The view that makes the most sense to me is to say that Jesus experienced my punishment in place and that that punishment was not only the physical judgment of the body, but also the judgment of the human nature by experiencing the full measure of the anger of God -- which I would call hell. And I think He experienced this during His Passion. I'm inclined to think that when Jesus said "Tetelestai!" (It is finished!) on the Cross and gave up the ghost, that He really meant that it was finished. Moreover, I think that the promise He made to the repentant criminal on the cross next to him that that day he would be with Him in Paradise was fulfilled ... and that idea is not really compatible with Jesus going to hell for a whole day first.

But yes, I also think that it's somewhat of a mystery what was happening during the time that Jesus was in the tomb so I'm not too dogmatic about it.

So I can still say the words of the creed, interpreting the "descended into hell" as undergoing in my place all of the wrath of God that, had it been poured out on me, would have resulted in my being thrown into hell. He delivered me and every other Christian from the hell that we were condemned to by taking the hell of God's righteous anger onto Himself.

Hope that helps in clarifying what I think about it. As always, your views are welcomed!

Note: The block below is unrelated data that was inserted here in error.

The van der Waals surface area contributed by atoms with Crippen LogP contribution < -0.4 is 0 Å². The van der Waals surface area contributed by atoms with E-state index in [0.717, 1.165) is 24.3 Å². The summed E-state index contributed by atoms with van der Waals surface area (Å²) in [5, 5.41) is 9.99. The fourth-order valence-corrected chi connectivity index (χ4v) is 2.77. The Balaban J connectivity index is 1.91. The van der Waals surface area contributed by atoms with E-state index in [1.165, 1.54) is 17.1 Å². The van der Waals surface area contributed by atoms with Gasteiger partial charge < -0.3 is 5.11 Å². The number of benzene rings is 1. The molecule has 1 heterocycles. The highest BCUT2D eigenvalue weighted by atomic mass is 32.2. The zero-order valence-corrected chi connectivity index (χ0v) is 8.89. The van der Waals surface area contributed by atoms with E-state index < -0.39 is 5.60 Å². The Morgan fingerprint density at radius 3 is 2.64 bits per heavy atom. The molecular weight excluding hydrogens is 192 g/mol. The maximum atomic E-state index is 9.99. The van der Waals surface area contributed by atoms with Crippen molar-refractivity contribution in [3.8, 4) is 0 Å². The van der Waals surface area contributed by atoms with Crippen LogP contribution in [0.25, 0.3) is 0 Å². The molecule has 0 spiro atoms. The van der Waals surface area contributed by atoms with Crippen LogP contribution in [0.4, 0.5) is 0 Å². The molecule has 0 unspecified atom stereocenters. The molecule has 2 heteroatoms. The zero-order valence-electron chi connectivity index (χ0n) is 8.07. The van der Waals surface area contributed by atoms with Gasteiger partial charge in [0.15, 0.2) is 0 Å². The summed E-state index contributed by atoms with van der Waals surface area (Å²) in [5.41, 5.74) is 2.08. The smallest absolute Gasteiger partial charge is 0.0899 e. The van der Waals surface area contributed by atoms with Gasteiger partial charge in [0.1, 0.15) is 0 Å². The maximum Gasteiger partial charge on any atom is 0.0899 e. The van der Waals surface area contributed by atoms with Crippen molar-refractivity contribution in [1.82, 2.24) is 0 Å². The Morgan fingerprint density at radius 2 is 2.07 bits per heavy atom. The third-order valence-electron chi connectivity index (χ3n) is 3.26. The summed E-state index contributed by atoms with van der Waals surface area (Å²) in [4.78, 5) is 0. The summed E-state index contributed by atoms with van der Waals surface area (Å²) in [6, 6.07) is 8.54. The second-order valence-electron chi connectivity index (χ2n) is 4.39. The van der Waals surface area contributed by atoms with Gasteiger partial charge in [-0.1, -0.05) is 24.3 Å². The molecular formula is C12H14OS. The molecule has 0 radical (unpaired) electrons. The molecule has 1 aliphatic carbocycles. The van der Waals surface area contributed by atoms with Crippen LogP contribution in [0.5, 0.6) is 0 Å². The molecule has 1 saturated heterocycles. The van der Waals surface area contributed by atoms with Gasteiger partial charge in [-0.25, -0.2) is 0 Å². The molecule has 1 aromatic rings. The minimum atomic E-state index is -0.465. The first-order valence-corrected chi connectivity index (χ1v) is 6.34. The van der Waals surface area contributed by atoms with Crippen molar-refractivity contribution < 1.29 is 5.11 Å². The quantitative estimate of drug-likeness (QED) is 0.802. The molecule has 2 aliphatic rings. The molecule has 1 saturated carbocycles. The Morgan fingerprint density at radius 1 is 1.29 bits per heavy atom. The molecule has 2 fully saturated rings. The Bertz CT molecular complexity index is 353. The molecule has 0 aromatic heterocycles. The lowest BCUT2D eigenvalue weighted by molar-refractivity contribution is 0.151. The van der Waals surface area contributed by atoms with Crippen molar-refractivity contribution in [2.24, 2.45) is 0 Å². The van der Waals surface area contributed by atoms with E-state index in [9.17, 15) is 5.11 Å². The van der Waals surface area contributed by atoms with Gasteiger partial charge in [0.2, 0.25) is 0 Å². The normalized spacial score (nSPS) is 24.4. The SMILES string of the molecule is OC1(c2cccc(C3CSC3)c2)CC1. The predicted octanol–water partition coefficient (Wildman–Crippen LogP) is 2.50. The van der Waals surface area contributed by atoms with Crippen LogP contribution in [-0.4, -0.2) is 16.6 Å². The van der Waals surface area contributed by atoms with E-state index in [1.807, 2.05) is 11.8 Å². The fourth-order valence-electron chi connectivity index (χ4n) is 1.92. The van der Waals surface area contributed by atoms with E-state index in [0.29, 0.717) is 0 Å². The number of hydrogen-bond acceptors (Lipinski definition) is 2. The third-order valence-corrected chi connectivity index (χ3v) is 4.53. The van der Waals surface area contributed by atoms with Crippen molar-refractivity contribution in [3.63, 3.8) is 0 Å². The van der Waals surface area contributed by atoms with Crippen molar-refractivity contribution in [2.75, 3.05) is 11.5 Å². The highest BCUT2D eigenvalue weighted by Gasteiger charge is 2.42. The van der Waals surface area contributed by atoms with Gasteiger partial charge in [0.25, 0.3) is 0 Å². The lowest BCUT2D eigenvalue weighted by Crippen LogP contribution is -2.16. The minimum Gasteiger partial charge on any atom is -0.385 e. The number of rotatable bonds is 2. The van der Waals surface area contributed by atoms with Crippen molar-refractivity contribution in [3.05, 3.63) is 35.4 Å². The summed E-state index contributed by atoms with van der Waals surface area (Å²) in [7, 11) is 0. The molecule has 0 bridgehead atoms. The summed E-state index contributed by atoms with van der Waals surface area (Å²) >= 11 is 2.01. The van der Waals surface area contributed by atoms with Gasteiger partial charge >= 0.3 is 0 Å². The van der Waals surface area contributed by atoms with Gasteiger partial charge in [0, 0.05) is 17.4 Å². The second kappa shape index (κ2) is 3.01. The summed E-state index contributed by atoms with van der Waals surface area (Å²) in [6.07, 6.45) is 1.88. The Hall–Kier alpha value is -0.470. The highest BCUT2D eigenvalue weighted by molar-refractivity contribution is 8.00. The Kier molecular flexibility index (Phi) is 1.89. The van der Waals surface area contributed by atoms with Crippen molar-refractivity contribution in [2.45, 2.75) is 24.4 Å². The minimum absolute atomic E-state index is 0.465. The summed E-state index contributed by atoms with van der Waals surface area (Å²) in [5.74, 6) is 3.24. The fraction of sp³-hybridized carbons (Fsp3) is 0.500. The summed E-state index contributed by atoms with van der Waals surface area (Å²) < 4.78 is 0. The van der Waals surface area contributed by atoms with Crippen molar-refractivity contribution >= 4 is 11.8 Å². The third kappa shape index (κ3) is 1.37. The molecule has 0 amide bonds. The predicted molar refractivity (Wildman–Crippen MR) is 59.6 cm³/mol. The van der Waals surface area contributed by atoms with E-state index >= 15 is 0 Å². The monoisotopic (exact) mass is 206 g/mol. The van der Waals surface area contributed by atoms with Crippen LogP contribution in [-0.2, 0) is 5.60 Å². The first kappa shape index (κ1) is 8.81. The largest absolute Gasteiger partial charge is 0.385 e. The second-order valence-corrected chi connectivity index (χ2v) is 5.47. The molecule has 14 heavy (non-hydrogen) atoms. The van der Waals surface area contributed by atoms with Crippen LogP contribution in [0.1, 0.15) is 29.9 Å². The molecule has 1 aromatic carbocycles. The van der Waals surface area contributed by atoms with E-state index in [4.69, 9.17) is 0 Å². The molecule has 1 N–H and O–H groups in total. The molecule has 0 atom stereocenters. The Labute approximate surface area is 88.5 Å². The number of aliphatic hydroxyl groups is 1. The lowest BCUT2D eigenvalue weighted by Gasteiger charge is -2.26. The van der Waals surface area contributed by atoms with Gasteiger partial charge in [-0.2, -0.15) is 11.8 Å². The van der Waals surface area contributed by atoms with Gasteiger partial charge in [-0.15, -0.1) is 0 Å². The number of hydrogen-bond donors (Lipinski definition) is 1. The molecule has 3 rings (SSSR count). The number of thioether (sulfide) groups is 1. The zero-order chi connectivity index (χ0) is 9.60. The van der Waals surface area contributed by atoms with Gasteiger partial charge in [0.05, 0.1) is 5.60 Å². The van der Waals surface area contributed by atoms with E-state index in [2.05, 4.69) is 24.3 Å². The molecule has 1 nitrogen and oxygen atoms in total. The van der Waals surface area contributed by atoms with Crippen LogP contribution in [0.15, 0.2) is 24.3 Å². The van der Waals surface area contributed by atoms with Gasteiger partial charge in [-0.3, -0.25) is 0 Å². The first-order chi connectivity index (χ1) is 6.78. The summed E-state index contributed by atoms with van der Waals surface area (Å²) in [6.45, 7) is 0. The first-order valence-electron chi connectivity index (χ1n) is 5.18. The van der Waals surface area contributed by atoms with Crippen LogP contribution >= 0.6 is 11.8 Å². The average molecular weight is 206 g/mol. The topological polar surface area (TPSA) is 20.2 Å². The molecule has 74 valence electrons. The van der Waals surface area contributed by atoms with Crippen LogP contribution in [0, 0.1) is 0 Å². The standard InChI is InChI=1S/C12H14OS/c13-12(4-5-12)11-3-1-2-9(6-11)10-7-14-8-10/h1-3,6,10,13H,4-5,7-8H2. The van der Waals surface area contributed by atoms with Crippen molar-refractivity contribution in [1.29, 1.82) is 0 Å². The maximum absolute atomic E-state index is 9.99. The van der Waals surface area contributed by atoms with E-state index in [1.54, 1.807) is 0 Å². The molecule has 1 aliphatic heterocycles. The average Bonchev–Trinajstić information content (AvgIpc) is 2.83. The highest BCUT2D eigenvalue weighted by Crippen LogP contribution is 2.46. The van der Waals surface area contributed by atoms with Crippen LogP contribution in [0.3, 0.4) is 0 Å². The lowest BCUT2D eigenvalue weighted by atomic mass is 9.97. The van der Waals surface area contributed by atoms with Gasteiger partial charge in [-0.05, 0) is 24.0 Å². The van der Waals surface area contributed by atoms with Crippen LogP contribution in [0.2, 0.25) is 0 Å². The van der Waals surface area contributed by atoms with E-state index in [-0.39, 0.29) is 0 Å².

Sunday, April 1, 2012

Hidden in Plain Sight

It's pretty amazing what some artists are doing in 3D pavement art nowadays. Here's an example by Edgar Mueller.


In order for you to experience the effects of this art, though, you have to be standing in the right place. If you stand in the wrong place, it doesn't look anything like what it's supposed to look like. For example, here are two images of another piece of pavement art, one taken from the "correct" perspective, and the second from an "incorrect" one:



You see, the picture only makes sense when looked at the "right" way.

It occurs to me that in some cases, truth can be like that too. You can have the same collection of data, but if you don't look at it in the right way or from the right perspective, you can completely miss the point.